Unfortunately, Medicare typically only covers medical treatments and doesn’t cover any dental treatments, procedures, or supplies. In addition, Medicaid programs are run by each state individually, so coverage will vary depending on the state in which you live.

The majority of people on Medicare have no dental coverage at all. Limited or no dental coverage can result in relatively high out-of-pocket costs for some and foregone oral health care for others. Always check with your dental care provider to determine if the periodontal treatment you need is in your plan.

Periodontal treatments can vary depending on the type and severity of the disease. If caught early (when it is gingivitis) and no damage has been done to the supporting gums and bone around the teeth, a professional cleaning from your dental practitioner should suffice.

If your gum disease is beyond gingivitis, the first step in treating the disease usually involves scaling or root planning. Scaling is where your dentist or hygienist removes plaque or tartar down to the bottom of each periodontal pocket. Root planing involves smoothing the root surfaces of your teeth to allow the gum tissue to heal and reattach to the teeth.

Your dentist may recommend certain medicines to aid healing and help control discomfort and infection. If pockets don’t heal enough after scaling and root planning, you may need gum surgery. Surgery allows your dental practitioner to remove plaque and tartar from hard-to-reach areas.

Your dentist will then stitch your gums into place to tightly hug your teeth. Periodontal surgery can also make it easier to keep your teeth clean and help to shrink pocket depth.

Periodontal maintenance (deep cleaning) is very similar to regular dental cleanings, but there are a few differences. While you’ll need regular cleanings for preventative care, periodontal maintenance appointments help keep your teeth and gums healthy after undergoing scaling and root planning. Periodontal maintenance visits are also more often than regular cleanings. You will need to return every three to four months.

Periodontal maintenance appointments involve cleaning and removing surface stains from your teeth, removing plaque and tartar that may have formed on the surface of the tooth’s root, and flushing out any deep pockets that may have formed around the gum line.

Osteoporosis is a common metabolic bone disease characterized by bone fragility, decreased bone mineral density, and low bone mass. It commonly occurs in postmenopausal women and less frequently in men.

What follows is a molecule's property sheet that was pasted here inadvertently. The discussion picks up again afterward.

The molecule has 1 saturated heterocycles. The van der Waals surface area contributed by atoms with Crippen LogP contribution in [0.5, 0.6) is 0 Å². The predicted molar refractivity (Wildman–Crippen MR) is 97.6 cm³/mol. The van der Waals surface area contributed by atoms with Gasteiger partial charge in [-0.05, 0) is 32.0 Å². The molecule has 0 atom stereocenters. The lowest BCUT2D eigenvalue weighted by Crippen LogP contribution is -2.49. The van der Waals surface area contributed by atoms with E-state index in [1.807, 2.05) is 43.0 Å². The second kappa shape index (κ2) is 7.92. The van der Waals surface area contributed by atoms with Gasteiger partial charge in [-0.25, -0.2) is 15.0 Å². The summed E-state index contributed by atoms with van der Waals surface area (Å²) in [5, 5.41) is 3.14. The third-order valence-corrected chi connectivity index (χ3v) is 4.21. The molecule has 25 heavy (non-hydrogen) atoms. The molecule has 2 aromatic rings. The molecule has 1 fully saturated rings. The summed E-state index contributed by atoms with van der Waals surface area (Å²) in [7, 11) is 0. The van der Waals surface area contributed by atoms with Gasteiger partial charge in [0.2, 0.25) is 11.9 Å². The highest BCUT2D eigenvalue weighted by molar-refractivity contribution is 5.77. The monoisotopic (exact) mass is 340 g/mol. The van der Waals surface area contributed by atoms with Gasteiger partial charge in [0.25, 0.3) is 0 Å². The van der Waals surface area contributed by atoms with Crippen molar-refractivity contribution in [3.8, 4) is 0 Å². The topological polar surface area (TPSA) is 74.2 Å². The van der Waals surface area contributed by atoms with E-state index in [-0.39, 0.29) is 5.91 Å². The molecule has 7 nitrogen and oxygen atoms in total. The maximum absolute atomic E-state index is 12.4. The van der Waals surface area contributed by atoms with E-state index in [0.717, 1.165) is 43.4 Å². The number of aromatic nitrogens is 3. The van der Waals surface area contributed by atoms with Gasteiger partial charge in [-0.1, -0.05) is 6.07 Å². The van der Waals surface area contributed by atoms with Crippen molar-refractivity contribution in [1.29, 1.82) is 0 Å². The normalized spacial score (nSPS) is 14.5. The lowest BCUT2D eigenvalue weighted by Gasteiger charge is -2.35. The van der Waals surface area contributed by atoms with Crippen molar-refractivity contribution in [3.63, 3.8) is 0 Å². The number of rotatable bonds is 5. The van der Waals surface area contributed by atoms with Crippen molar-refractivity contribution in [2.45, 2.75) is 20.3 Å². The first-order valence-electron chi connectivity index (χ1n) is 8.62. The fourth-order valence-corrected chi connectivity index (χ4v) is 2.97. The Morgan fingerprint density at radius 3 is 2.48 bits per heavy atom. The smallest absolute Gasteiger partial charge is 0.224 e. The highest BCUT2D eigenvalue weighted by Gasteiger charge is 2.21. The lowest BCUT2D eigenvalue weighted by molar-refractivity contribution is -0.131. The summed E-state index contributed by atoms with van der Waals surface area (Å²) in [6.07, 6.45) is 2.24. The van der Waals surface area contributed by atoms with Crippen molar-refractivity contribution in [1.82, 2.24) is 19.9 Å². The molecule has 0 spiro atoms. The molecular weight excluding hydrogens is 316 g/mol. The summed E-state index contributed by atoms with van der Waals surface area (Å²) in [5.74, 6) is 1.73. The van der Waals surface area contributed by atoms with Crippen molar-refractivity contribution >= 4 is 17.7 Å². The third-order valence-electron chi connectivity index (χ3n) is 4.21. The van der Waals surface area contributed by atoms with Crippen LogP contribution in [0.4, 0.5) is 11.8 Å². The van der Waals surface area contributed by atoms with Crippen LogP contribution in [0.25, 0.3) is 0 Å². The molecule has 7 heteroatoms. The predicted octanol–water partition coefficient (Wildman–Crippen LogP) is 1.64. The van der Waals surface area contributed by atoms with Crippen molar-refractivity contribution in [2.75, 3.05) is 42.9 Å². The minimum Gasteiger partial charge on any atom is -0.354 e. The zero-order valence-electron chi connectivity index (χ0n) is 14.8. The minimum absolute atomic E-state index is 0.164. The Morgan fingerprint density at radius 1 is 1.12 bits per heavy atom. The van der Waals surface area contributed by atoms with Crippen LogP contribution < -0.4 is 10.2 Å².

A study conducted in 1995 by the University of New York concluded that postmenopausal women with osteoporosis were 86% more likely to develop periodontal disease. In addition, estrogen deficiency following menopause also speeds up the progression of bone loss.

Recent research studies have linked periodontal disease to respiratory complications. Researchers have concluded that periodontal disease can worsen respiratory conditions such as chronic obstructive pulmonary disease (COPD).

Bacteria and plaque mainly cause gum disease. The bacteria causing gum disease can travel down to the lungs and harm them. Healthy lungs have protective defenses to deal with bacteria from the mouth. Still, damaged lungs may have trouble defending themselves, increasing the risk that the bacteria will make lung problems worse or cause infections.

Bacteria that cause respiratory problems like pneumonia and bronchitis may also come from periodontal disease or an oral cavity. Poor oral hygiene can also allow the bacteria to increase before it spreads past the mouth. In other words, proper dental health contributes to healthier lungs.

Pregnancy can affect your entire body – including your oral health. Because of hormonal changes, pregnancy can accelerate the accumulation of dental plaque. In addition, changes in a pregnant woman’s oral microbiome may also increase the likelihood of developing periodontal disease. Signs of periodontal disease that can get worse in pregnancy include:

  • Formation of pockets between the teeth and gums
  • Bleeding from the gums

An increasing body of evidence shows that periodontal disease can increase the incidence of an adverse pregnancy. In a study by the Journal of Obstetrics and Gynecology Research, such adverse outcomes may include:

  • Restriction of the baby’s growth
  • Preterm labor
  • Low birth weight

It’s crucial to maintain good oral hygiene throughout your pregnancy. Follow good oral hygiene habits such as brushing and flossing and maintaining regular dental visits during pregnancy to prevent periodontal disease.